Historically, the term Little Englander indicated an anti-imperialist political stance dating from the time of the Second Boer War (1899–1902) and was often applied to the personal ideology of William Gladstone. The term later designated people who were against the British Empire and for "England" to extend no further than the borders of the United Kingdom – for example, Arthur Ponsonby wrote of the Liberal Party leader Sir Henry Campbell-Bannerman's reputation for his opposition to the Boer War: "The impression one got of him from the Press in those days was… that he was an unpatriotic Little Englander".
Little Englander is also, colloquially speaking, an epithet applied in criticisms of English people who are regarded as xenophobic and/or overly nationalistic and are often accused of being "ignorant" and "boorish". It is sometimes applied to opponents of globalism, multilateralism and internationalism; for instance those who are against membership of the European Union.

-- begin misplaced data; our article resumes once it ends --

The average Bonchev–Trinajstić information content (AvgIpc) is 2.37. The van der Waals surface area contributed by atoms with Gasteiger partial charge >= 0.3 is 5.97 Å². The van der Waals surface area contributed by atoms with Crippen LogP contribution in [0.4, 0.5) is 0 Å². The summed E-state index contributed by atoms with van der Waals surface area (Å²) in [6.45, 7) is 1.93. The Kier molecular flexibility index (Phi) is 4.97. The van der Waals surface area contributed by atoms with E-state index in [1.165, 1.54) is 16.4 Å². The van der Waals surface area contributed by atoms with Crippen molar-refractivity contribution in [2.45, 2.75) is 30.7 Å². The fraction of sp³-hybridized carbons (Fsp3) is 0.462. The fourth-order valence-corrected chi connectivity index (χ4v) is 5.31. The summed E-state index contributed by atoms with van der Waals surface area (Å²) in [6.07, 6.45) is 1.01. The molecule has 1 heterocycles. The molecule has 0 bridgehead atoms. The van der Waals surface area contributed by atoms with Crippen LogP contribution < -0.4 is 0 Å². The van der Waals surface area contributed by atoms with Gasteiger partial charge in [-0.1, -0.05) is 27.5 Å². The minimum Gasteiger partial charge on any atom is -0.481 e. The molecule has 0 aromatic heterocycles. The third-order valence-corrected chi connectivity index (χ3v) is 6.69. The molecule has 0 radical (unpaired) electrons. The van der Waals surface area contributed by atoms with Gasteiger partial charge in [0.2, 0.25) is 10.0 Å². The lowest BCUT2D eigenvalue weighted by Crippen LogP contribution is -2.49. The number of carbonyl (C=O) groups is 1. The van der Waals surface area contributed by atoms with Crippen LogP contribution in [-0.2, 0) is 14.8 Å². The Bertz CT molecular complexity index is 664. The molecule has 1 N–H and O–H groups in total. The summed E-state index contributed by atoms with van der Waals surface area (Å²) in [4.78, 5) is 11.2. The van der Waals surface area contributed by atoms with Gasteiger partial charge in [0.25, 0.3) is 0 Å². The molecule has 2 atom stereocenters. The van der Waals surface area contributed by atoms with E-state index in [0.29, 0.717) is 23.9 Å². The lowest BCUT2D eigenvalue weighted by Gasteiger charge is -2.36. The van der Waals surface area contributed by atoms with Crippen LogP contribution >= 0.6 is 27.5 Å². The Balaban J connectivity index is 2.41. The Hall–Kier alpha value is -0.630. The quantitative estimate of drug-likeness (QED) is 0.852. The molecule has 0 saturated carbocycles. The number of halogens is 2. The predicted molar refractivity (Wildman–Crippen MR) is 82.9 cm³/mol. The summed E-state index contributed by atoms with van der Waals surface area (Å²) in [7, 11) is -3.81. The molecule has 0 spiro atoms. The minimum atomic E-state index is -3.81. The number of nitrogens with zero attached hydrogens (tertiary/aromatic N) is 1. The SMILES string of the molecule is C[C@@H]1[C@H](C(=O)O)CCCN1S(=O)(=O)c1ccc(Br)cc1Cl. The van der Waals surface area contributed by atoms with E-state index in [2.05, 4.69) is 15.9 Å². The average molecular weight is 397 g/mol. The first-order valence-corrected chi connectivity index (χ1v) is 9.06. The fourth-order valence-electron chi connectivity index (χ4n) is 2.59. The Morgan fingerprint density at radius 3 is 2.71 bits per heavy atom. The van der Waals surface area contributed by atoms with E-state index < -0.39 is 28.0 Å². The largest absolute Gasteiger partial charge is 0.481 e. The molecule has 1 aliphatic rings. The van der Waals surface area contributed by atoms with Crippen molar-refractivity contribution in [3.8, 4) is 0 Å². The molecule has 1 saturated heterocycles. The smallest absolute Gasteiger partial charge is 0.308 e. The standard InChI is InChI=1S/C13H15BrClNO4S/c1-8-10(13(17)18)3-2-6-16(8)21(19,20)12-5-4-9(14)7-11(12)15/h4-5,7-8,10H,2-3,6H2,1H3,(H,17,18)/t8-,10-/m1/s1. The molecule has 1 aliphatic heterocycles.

The term "little England" predates its political usage; the expression "this little England" was used in the Gunpowder Day sermon of the English Puritan preacher Thomas Hooker (5 November 1626). It is also used in Shakespeare's play Henry VIII (1601), when the Old Lady tells Anne Bullen,
"In faith, for little England / You'd venture an emballing: I myself would for Carnarvonshire"
- Kleindeutschland (Little Germany)
- F. W. Hirst, In The Golden Days (London: Frederick Muller, 1947), p. 253.
- p.62 of The Puritans in America: A Narrative Anthology, edited by Alan Heimert and Andrew Delbanco. Cambridge, MA: Harvard University Press, 1985. 438 pages.
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